The sanctuary, however, is not the only place in Samothraki where nature is truly inspiring. The mountainous landscape is the ideal setting for outdoor activities such as trekking, kayaking, rafting, biking and even paragliding. Nearly the whole north and eastern part of the island is covered with lush forests stretching from the slopes of the mountain to the sea, the same route dozens of streams follow to form spectacular waterfalls and natural pools.
We hiked the most popular route, through the gorge of the river Fonias (“the murderer”), from its mouth (don’t miss the medieval Genoese tower next to it!) to three waterfalls. The wooded walk is fantastic, but the part I enjoyed the most was when we dove from the cliffs into one of the pools and swam in the freezing water.
The village of Therma owes its name to the thermal baths present in the area. Instead of going to a spa (no time for that!), we had a coffee in the lovely cafeteria in the village square, under the shade of huge centenary trees.
Next we lunched in a typical, stone-walled taverna, so memorable I still remember the name of the place: Karydies. (To be fair, all the places where we ate in Samothraki had amazing food!)
Oddly for an island, the local specialty is not fish but goat meat. That will sound less surprising knowing that the goat population outnumbers the inhabitants by 33 to one (approximately 100,000 goats to 3,000 humans). An hour before our scheduled departure, we were still eating in a restaurant in Profiti Ilias, said to serve the best goat cooked in the oven of the island.
For defensive reasons, Chora, the charming little capital of Samothraki, was built like an amphitheatre on one flank of the mountain, with all the crammed, stone houses—whitewashed, of course—facing the sea. The outcome was astonishingly beautiful views you can behold from its winding cobblestone alleys, flowery balconies and terraces or from the vestiges of the medieval Gateluzi castle. Watching a fabulous sunset while sipping ouzo in a tavern in Chora was probably the moment I most cherished on this trip.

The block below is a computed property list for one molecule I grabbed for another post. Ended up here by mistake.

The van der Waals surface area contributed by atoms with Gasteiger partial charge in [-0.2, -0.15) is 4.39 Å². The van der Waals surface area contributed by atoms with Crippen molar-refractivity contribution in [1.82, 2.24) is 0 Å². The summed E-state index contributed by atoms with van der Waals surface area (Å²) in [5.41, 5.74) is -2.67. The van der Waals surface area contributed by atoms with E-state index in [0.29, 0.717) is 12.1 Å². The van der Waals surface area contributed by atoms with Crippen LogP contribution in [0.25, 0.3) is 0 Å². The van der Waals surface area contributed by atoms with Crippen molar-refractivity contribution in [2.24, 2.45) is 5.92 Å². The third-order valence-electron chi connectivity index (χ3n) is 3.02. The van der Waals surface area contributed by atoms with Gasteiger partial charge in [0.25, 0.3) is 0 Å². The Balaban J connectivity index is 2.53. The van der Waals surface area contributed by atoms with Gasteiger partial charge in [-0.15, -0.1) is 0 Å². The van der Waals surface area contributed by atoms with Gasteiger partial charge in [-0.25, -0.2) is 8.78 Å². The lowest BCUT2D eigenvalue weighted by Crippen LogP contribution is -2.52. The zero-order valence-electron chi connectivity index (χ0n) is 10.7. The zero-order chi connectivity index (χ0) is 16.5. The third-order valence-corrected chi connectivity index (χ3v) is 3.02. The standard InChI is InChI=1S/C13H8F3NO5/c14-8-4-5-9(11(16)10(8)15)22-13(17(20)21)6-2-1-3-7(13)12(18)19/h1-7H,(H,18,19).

As you would expect from a Greek island, Samothraki boasts some stunning beaches and crystal waters. The north and eastern coast is quite rugged and wild, as a consequence the beaches here are unequipped, tiny, pebbled and hard to reach (some are actually accessible only by boat).
In return, this shore offers virgin spots and dramatic landscapes like the one we admired at Kipoi, with transparent waves washing up on shiny dark volcanic pebbles. Pachia Ammos, a long stretch of golden sand, is undoubtedly less spectacular but way more comfortable for sunbathing and swimming. Here you can even lie down on a beach chair and enjoy a beer or a frappe.
If you get bored of the beach and want some adrenaline, head for the chapel of Panagia Krimniotissa, located on the hillside right behind Pachia Ammos. If you have the nerve to drive the unpaved, winding and narrow road, you will be rewarded with the marvelous sight of this tiny chapel, perched high on a steep cliff dominating the area. You won’t see Troy, but you might still feel like Poseidon.
Dario De Santis is an Istanbul-based travel guide and Outpost columnist. He's written magazine feature stories on Istanbul (issue #93), Greece (#95) and Albania (#100). Check out more of Dario's work here.